Froth chat with Albo – aka Federal MP Anthony Albanese

Amid the craziness of the election campaign, Froth caught up with Albo ­– aka Anthony Albanese, MP for Grayndler in Sydney’s inner west and shadow minister for infrastructure – to chat craft beer, campaigning, charity and what he would do if he was PM.

How are you finding the campaign? Is it exciting or just exhausting?

Oh good – it’s been a bit crazy, a very busy time! It’s pretty full on. But I quite enjoy it. People are focused on politics now who wouldn’t usually be, so I quite like campaigning, I like meeting people. First stop in the electorate is usually pretty good, and I do train stations a couple of times a week, and I’m meeting lots of people. I just popped home to feed the dog and then I have to go to a function tonight … it’s very busy!

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Albo with the beer named after him by Willie the Boatman. Photo: Fairfax Media

Last year Willie the Boatman released the “Albo” Corn Ale, what was that like having a beer named after you?

It was a great honour, and a bit of fun. And it’s gone much better than I think Willie the Boatman, the brewers, thought it would. They name their beers after local identities, so there’s one after a local plumber and one after a local school teacher, and so I got a beer named after me. They didn’t ask in advance, they just did it and then I found out about it. So when I got to taste it, it was a great relief that I really enjoyed it! It’s funny being in a pub because it’s on tap in about 18 pubs and bars in my electorate. It’s quite unusual to walk into a pub and see your name on a tap! It’s gone extremely well and the good thing is that what began as a couple of mates essentially having a bit of fun is now employing people full-time and the company has grown and it’s been its most successful brew. So that’s been really positive! And it comes in longnecks too which is old school so I like that.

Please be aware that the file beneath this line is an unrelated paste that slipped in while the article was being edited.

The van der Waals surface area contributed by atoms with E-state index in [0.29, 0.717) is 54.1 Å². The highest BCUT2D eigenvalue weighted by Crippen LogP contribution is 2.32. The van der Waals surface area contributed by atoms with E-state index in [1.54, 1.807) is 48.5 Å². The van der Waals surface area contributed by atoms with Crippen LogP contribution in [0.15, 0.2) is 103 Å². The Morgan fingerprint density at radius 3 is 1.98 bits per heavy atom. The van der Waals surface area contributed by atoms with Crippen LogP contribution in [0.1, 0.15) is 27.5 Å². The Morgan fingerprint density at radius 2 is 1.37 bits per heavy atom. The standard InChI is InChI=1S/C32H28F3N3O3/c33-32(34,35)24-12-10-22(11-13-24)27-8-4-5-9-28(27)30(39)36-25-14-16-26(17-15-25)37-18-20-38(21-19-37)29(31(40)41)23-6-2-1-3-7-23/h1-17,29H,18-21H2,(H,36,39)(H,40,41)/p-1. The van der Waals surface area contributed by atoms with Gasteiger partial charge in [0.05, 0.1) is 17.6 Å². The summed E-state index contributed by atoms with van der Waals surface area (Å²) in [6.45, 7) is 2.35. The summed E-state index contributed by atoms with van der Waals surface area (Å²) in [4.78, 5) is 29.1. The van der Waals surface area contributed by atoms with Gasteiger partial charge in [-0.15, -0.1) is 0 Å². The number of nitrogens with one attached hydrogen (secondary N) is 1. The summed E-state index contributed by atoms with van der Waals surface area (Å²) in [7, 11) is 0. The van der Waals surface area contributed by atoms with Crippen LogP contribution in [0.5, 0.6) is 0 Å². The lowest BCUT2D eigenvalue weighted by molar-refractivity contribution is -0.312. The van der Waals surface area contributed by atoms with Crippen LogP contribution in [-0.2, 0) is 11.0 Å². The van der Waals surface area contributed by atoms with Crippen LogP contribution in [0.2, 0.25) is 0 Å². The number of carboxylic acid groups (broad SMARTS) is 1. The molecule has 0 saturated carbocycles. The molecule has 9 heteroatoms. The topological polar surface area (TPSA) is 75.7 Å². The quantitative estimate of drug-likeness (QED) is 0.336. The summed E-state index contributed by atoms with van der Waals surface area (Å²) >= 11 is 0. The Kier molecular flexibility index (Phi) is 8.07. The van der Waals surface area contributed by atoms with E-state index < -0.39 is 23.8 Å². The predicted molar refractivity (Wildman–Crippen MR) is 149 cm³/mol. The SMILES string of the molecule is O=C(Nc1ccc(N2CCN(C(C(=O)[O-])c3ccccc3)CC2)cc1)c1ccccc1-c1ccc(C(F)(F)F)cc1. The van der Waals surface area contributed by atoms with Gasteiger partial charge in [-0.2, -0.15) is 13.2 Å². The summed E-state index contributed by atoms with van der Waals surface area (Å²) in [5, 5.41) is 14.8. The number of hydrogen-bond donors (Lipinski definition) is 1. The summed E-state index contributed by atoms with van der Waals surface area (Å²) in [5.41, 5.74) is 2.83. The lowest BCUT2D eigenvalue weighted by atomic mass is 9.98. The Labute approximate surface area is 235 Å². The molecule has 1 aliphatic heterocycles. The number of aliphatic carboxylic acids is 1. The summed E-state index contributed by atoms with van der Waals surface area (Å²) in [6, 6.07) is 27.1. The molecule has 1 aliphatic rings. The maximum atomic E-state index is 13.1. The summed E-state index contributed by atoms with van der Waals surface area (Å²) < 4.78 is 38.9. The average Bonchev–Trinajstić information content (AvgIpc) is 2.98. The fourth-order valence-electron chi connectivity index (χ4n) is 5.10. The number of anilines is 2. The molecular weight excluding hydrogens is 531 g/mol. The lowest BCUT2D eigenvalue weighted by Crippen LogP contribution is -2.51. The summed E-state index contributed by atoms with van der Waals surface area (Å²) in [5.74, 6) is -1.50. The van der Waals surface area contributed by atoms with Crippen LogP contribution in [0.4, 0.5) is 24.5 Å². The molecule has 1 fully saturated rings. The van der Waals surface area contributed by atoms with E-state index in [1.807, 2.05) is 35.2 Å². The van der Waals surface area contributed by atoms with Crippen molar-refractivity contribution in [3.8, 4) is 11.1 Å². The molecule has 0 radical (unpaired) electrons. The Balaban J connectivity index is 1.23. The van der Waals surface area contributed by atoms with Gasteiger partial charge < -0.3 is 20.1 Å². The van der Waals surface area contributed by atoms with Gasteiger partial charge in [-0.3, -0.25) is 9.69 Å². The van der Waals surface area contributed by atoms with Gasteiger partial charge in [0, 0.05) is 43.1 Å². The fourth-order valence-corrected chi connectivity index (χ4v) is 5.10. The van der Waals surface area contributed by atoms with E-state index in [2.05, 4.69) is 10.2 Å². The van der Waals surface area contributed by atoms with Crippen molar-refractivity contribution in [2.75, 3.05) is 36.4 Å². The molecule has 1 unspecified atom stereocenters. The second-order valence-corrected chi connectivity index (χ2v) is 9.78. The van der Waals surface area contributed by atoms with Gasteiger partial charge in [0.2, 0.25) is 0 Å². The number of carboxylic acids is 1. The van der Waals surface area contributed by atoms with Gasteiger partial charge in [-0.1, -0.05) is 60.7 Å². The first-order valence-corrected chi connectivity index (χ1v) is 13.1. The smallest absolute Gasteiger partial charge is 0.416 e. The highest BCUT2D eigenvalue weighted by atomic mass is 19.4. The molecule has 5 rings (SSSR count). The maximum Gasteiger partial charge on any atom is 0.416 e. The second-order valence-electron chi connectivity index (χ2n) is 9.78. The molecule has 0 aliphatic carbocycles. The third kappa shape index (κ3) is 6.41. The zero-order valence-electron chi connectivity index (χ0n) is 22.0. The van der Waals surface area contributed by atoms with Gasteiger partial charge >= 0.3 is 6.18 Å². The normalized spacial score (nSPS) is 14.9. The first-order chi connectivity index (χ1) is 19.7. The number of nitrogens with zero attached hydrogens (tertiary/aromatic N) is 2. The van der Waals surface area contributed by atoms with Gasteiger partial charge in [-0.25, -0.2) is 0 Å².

The cost of craft beer is incredibly expensive in Australia compare to other countries such as the US – is that something that Labor could address if they were in power?

Well yeah I think there is a real demand for it, and we’re seeing that with people literally voting with their orders, because it’s brewed locally, it’s employing local people, it’s got benefits and flow-on effects for local suppliers. Also unlike mass-produced beer you get a freshness and crispness of it as well. And there’s been an enormous growth in the inner west [of Sydney] in craft beers, and I think people want it, it’s part of the general move towards food and beverages being done locally and sourced locally. I think beers are part of that.

The breweries themselves, there’s a few around here – Batch, Young Henry’s – they’re fantastic places to sit and have a beer, they’ve got an atmosphere to them that is about local community and I think people want to feel that. And they sponsor local charities and local events – they tend to be connected to those local communities, I know that Willie the Boatman for example has been a contributor to local schools and local fundraising events as well for local charities and organisations. I know that Young Henry’s and Batch have done that as well.